Home
Behavior & Training
Print|Text Size: ||
Dog Behavior: Beware of Simple Names for Complex Problems
Pages:

Pages

Dog Training / Dog Behavior

During their first appointment, my clients told me that their dog had “severe territorial aggression,” and that they had been advised to euthanize him. I looked at the wide-eyed and quaking Hound mix hiding under a chair and had a strong suspicion that the label given to this dog was far from accurate.

As it turned out, the dog was actually terrified of strangers. Not only was his problematic behavior based in fear and totally unrelated to any concept of territory, he had never hurt anyone. He whined, barked and showed his teeth to anyone he didn’t know who got too close to him, giving them an awful scare, but even when people tried to pet him (unwise, but it happened!), he didn’t bite.

Over the years, situations like this have made me increasingly disillusioned about the labels that are so often applied to dogs’ behavior problems. I find that labeling often does more harm than good, especially when the label is wrong.

It’s not surprising that we want to label dogs’ behavior issues: it matches the system we use for people. In the realm of human health care, labels are necessary because billing codes are required for insurance coverage of both treatment and medications.

Having a label for a dog’s behavior problem may also make it easier for us to access information and resources. Learning that it is a known syndrome or problem often makes us feel better even before there’s any discussion about what to do to improve the behavior. It’s a natural human tendency—just naming a problem can give us a sense of control over it. But sadly, mislabeling interferes with arriving at an appropriate response to the problem, whatever the problem turns out to be.

Perhaps the biggest advantage to labeling behavior problems is that it provides a verbal shorthand that speeds up communication. There’s an appealing simplicity to using a short phrase or two to identify a dog’s issue rather than going into great detail about each incident, especially when many people are involved. (It’s not unusual for an evaluation team to include a behaviorist, a veterinarian and a trainer, as well as other experts.)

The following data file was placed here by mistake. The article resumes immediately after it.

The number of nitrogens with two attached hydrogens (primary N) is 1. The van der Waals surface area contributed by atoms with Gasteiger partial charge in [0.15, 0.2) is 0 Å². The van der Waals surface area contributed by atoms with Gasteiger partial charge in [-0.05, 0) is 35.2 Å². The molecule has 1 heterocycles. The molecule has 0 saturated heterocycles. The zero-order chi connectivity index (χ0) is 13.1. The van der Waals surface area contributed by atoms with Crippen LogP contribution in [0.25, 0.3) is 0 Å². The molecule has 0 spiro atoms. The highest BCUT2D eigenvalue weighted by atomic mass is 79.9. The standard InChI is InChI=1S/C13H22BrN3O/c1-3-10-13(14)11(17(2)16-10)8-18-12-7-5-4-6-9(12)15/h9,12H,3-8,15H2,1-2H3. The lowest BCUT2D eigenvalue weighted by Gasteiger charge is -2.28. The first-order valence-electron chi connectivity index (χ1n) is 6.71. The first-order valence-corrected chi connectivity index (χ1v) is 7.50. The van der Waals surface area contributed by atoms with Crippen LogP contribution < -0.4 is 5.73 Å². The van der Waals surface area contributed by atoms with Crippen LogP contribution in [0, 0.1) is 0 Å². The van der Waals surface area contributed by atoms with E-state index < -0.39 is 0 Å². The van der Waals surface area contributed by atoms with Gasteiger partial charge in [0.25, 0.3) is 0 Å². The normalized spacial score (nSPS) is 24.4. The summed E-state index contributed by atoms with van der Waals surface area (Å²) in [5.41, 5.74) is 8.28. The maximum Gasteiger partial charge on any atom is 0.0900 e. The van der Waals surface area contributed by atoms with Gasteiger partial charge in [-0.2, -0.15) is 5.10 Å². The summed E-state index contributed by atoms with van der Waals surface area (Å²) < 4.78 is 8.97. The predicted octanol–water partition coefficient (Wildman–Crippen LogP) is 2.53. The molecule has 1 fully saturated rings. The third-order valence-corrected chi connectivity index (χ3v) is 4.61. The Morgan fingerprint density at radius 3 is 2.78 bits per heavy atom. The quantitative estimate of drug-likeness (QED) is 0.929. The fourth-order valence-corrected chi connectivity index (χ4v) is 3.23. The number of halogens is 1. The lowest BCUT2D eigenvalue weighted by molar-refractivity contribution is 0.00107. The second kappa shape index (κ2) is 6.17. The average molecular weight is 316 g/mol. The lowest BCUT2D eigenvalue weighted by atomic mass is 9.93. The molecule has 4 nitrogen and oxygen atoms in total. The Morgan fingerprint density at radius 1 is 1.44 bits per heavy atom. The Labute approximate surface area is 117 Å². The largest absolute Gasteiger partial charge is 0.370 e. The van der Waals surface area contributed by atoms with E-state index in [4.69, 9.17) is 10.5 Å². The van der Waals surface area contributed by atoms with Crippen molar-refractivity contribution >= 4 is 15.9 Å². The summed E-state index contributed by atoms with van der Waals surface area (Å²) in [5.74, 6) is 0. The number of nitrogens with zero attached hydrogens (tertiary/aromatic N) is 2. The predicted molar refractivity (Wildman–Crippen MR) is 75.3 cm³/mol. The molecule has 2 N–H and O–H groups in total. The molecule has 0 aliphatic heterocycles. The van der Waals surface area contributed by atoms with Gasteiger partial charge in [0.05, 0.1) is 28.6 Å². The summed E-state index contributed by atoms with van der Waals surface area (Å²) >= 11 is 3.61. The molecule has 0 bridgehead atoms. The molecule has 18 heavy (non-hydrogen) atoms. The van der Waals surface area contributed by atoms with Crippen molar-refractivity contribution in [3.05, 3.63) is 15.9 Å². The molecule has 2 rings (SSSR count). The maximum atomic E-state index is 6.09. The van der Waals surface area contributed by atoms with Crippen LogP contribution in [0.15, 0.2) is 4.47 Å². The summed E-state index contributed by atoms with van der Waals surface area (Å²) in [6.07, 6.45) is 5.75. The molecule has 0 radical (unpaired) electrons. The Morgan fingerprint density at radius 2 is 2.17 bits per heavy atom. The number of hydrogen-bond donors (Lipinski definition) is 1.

On the other hand, describing the behavior in detail lends an accuracy to the situation that labels sometime obscure.

For example, every year, multiple clients seek my help with separation anxiety because they have been told (erroneously) that their dog suffers from it. The dog may be showing behaviors often associated with separation anxiety —including excessive barking, eliminating indoors or destructive chewing—but the real problem can often be revealed with a thorough description of the dog’s behavior before, during and after the guardian’s departure.

When the real issue is boredom, incomplete house training or a simple (which is not to say easy!) case of adolescence, changing the undesirable behavior by approaching it as a case of separation anxiety is unlikely to be successful. Rather than medication and complex protocols to desensitize the dog to departures and the cues that precede them, the real solution could be to add activities and enrichment opportunities, return to Housetraining 101 or provide a long exercise session before putting the dog in a crate with appropriate, long lasting chewables.

It is also common for people to consult with me because their dog is “protective” of them. Lila brought in Banjo because every time anyone got near Lila, Banjo barked, growled and lunged. Lila was concerned that he would hurt someone, but delighted by his bold confidence. Trouble was, after taking a case history and observing Banjo in a variety of contexts, I could tell that he was not protecting her so much as he was possessing her. He guarded toys, food, sleeping spaces and anything he considered of value, including Lila. He was not her brave protector, but an insecure dog who considered her to be the best bone in the world, and he was not going to let someone else have her. Mislabeling Banjo’s behavior as “protectiveness” rather than of “possessiveness” hindered attempts to change this behavior, and interfered with Lila’s understanding of who Banjo was.

Pages:

Pages

Print

Karen B. London, PhD, is a Certified Applied Animal Behaviorist and Certified Professional Dog Trainer who specializes in working with dogs with serious behavioral problems, including aggression. She is the author of five books on canine training and behavior.

Photos by Bruce Katz

More in Behavior & Training:
The Joy of New Lessons
Dogs Have Fun Playing
Accepting Dogs on Their Own Terms
Tips for Picking a Dog Trainer
Teach Your Dog to Feel at Home Anywhere
B.A.T. Proactive Training Gives Dogs The Tools They Need To Succeed
Dog Behavior: Bite Inhibition Matters
Two Dogs Eat Ice Cream
Eugene, Ore. Bans All Dogs Downtown.
Ears Held Back